A disused industrial space is to become the new home of some of Cardiff’s most creative, independent businesses.

The Boneyard shipping container studio development, along with pizza restaurant Dusty Knuckle, are both being moved on from their current locations in Cardiff in order to make way for developers.

After spending months since their eviction notices facing an uncertain future, the two businesses have today announced a joint move into a new, larger location on a disused piece of land in trendy Cardiff suburb, Canton.

A new, bigger home

As the first shipping container studio development in Cardiff, The Boneyard has developed into a tight-knit community of independent artists, makers, and therapists. Their eviction from their current location threatened the futures of ten independent businesses all at once.

Less than fifty yards away, after four years of operating an award-winning restaurant from an outdoor courtyard at The Printhaus, pizza restaurant Dusty Knuckle were facing the same ambiguous fate.

Both businesses will cease trading at their current locations at the end of this month, but their new site will be open within weeks.

The new, 15,000 sq ft site will give The Boneyard space to house all of their existing shipping container studios and independent businesses, as well as extra room for parking, communal areas, and events space.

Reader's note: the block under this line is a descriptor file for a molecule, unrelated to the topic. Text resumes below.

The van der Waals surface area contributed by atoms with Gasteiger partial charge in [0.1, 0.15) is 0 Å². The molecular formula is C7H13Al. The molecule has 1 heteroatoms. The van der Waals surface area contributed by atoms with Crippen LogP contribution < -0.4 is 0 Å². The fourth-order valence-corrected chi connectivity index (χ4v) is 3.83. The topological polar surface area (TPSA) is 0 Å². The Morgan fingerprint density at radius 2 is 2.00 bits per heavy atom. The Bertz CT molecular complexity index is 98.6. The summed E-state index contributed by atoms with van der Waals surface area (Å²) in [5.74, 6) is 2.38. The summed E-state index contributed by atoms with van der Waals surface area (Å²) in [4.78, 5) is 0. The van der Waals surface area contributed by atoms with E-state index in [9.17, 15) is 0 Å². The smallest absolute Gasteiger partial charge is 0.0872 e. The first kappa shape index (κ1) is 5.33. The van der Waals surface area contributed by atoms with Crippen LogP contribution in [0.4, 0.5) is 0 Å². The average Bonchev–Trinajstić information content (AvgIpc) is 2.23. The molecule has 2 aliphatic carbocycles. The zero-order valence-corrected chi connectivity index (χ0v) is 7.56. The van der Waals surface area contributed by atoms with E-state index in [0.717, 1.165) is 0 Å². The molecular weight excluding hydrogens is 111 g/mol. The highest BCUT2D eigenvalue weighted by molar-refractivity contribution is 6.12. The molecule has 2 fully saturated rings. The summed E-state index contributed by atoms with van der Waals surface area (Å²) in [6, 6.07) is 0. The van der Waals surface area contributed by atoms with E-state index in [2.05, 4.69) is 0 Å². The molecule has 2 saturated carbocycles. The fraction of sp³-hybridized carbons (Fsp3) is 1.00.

Meanwhile, Dusty Knuckle will move their pizza restaurant into a custom-built shipping container. A decked seating area will offer space for up to 20 covers outside, with a further 15 covers to be seated inside a separate container that has been modified with floor-to-ceiling glass doors.

Both businesses estimate they will be up running by the end of September, but the official launch of the new site is planned for the middle of October, with Dusty Knuckle intending to open 7 days a week for breakfast, lunch and dinner.

Dusty Knuckle co-owner Debs Lewis said that the new site was perfect fit for the pizza restaurant’s existing portfolio of quirky indoor-outdoor venues.

She said, “As a business, we’ve always been good at adapting to the weird and wonderful places we’ve called home – so running a restaurant from inside a shipping container sounded like another appropriate challenge for us! We’re thrilled to bits that The Boneyard asked us to be part of their community in their new home, and we can’t wait to welcome people to come and see the what we make of such an exciting new space.”

Co-founder of The Boneyard, Jodie Davies, who also runs The Boiler House events space in Canton and The Bridge Studios next to Ely Bridge, said the move to the new space would give The Boneyard community a chance to realize some of their long-held ambitions.

She explained, “I’m delighted to have found a new home for our community, but the fact that it’s a bigger site, that will actually allow us to do more, is the icing on the cake. We always talked of running some kind of community garden or growing project at the original Boneyard site and taking on this new site on an initial five-year lease means that we can finally bring that idea to life.”